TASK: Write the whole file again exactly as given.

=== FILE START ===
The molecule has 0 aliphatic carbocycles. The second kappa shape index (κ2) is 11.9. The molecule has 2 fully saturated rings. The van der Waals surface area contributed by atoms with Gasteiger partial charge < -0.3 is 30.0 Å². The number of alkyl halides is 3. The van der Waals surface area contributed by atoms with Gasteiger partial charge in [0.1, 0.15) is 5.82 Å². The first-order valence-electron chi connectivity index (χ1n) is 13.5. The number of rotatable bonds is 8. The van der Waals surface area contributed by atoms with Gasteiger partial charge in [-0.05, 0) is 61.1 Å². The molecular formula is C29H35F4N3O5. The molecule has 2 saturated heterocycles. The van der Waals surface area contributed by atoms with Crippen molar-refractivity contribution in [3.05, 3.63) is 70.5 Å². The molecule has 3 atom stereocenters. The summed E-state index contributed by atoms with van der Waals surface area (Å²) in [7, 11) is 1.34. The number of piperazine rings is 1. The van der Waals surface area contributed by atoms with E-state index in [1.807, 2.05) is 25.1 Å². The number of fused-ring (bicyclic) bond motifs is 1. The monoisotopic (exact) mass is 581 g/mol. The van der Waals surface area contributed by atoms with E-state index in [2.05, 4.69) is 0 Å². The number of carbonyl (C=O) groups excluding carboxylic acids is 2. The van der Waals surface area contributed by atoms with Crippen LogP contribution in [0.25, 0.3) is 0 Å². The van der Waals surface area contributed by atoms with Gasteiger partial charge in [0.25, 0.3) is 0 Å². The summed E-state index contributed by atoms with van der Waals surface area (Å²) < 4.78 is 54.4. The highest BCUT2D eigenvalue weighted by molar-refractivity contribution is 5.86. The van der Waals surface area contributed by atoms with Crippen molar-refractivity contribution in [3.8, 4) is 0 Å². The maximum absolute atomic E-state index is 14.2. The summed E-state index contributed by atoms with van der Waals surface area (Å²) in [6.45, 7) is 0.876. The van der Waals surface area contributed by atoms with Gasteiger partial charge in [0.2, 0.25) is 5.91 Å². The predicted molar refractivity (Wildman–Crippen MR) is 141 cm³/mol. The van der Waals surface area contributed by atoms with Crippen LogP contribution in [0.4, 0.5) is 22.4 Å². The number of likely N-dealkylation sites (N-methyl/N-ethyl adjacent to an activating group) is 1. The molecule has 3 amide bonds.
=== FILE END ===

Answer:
The molecule has 0 aliphatic carbocycles. The second kappa shape index (κ2) is 11.9. The molecule has 2 fully saturated rings. The van der Waals surface area contributed by atoms with Gasteiger partial charge < -0.3 is 30.0 Å². The number of alkyl halides is 3. The van der Waals surface area contributed by atoms with Gasteiger partial charge in [0.1, 0.15) is 5.82 Å². The first-order valence-electron chi connectivity index (χ1n) is 13.5. The number of rotatable bonds is 8. The van der Waals surface area contributed by atoms with Gasteiger partial charge in [-0.05, 0) is 61.1 Å². The molecular formula is C29H35F4N3O5. The molecule has 2 saturated heterocycles. The van der Waals surface area contributed by atoms with Crippen molar-refractivity contribution in [3.05, 3.63) is 70.5 Å². The molecule has 3 atom stereocenters. The summed E-state index contributed by atoms with van der Waals surface area (Å²) in [7, 11) is 1.34. The number of piperazine rings is 1. The van der Waals surface area contributed by atoms with E-state index in [1.807, 2.05) is 25.1 Å². The number of fused-ring (bicyclic) bond motifs is 1. The monoisotopic (exact) mass is 581 g/mol. The van der Waals surface area contributed by atoms with E-state index in [2.05, 4.69) is 0 Å². The number of carbonyl (C=O) groups excluding carboxylic acids is 2. The van der Waals surface area contributed by atoms with Crippen LogP contribution in [0.25, 0.3) is 0 Å². The van der Waals surface area contributed by atoms with Gasteiger partial charge in [0.25, 0.3) is 0 Å². The summed E-state index contributed by atoms with van der Waals surface area (Å²) < 4.78 is 54.4. The highest BCUT2D eigenvalue weighted by molar-refractivity contribution is 5.86. The van der Waals surface area contributed by atoms with Crippen molar-refractivity contribution in [3.8, 4) is 0 Å². The maximum absolute atomic E-state index is 14.2. The summed E-state index contributed by atoms with van der Waals surface area (Å²) in [6.45, 7) is 0.876. The van der Waals surface area contributed by atoms with Gasteiger partial charge in [0.2, 0.25) is 5.91 Å². The predicted molar refractivity (Wildman–Crippen MR) is 141 cm³/mol. The van der Waals surface area contributed by atoms with Crippen LogP contribution in [0.4, 0.5) is 22.4 Å². The number of likely N-dealkylation sites (N-methyl/N-ethyl adjacent to an activating group) is 1. The molecule has 3 amide bonds.